ATLANTA—Despite economic recovery and job growth in Georgia, rural communities are struggling more than other parts of the state, according to a report by Georgia State University’s Center for State and Local Finance.
The report, “Jobs in Georgia’s Urban and Rural Regions and Counties, Changes in Distribution, Type and Quality from 2007 to 2014,” is an update to an earlier report that looked at 2000 to 2012. This report focuses on the immediate outcome of the recession, which began in 2007, and the subsequent economic recovery.
“Rural parts of the country are facing many hardships,” said Peter Bluestone, author and senior research associate at the Center for State and Local Finance. “The recovery isn’t as fast as some would like in the urban areas, but we can see it coming. It’s not as clear for rural communities.”
Georgia added 193,582 jobs from 2012 to 2014, an increase of about 5 percent over 2012, providing some evidence of sustained economic recovery. However, most of that growth — 64 percent — occurred in the Atlanta area. Rural Georgia saw just 11.5 percent of the growth. It also had the lowest job growth relative to population growth. From 2007-14, jobs declined by 6.9 percent, while population grew by nearly twice as much.
Bluestone analyzed Georgia Department of Labor data used to create the Bureau of Labor Statistic’s Quarterly Census of Employment and Wages to show employment changes at the county and regional level.
Almost all industries saw growth from 2012 to 2014, but the Atlanta region benefited the most. For instance, the construction, health care and social service industries all had more than 75 percent of their new jobs locate in the Atlanta region. Although 44 percent of manufacturing jobs went to rural Georgia, it wasn’t enough to make up for earlier losses. From 2007 to 2014, the region lost 28,574 manufacturing jobs, representing an 18 percent decline in the sector.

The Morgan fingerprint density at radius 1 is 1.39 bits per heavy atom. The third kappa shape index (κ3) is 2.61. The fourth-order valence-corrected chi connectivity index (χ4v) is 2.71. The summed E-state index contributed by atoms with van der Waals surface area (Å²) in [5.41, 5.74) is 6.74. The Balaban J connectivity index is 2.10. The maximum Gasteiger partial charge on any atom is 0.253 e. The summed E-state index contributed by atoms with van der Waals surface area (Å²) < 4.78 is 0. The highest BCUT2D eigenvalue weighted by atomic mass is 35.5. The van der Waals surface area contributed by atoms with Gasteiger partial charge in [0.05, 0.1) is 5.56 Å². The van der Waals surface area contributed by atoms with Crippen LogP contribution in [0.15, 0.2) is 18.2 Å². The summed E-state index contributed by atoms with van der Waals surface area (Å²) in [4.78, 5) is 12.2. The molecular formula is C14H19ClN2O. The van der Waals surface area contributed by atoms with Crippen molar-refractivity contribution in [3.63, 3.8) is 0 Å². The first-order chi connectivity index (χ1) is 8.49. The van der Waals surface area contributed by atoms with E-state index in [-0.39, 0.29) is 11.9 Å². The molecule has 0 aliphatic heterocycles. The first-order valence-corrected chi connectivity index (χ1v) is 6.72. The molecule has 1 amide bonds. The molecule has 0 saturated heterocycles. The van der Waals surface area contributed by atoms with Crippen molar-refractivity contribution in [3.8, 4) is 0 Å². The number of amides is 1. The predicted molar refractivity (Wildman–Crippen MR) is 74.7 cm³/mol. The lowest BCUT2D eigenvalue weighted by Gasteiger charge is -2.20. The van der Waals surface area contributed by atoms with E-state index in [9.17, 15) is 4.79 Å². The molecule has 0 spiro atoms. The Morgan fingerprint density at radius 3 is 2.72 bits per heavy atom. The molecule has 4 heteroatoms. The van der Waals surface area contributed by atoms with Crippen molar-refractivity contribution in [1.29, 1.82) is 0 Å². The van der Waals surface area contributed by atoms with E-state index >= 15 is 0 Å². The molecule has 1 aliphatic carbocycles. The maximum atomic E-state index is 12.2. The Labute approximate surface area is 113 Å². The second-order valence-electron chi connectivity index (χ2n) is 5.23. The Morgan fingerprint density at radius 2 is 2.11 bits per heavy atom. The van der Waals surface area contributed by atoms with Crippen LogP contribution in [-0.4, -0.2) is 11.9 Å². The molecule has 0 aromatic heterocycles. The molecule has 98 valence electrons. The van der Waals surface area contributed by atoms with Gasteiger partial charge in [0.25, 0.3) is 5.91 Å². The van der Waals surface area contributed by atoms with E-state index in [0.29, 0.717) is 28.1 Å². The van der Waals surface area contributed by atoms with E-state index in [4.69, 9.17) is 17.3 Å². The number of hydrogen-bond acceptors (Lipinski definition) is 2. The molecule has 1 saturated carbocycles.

Rural Georgia lagged behind in job quality, as well. The region’s low-wage jobs outnumbered premium-wage jobs during the study period. It represented 24 percent of the state’s premium-wage job loss. Rural Georgia also lost many mid-wage jobs associated with manufacturing during the recession, and it has not benefited from an increase in mid-wage jobs associated with health care services that has occurred more recently.
Georgia also isn’t immune to the ongoing urbanization of the country, Bluestone added. In the long-run, he said, rural Georgia isn’t likely to see the kind of recovery that other areas, especially urban areas, have seen.
“The Great Recession was an unkind kick for already struggling communities,” Bluestone said. “Now it is harder than it would have been to pull themselves back up.”
Download a copy of the report: https://cslf.gsu.edu/files/2016/09/Georgia-Jobs-in-Urban-and-Rural-Regions_September-2016.pdf?wpdmdl=7763
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Senior Research Associate
Andrew Young School of Policy Studies
Urban Economics, Economic Impact Modeling, State and Local Fiscal Policy
[row]Peter Bluestone is a senior research associate with the Fiscal Research Center and Center for State and Local Finance. He is a Georgia State University Urban Fellows Recipient. His research includes urban economics, static and dynamic economic impact modeling, and state and local fiscal policy. His work includes modeling state and local impacts of policy changes and economic development using various economic models, including IMPLAN and Regional Economics Models Incorporated (REMI). Bluestone has served on the technical advisory committee for the Atlanta Regional Commission. He received his Ph.D. in economics from Georgia State University.[/row]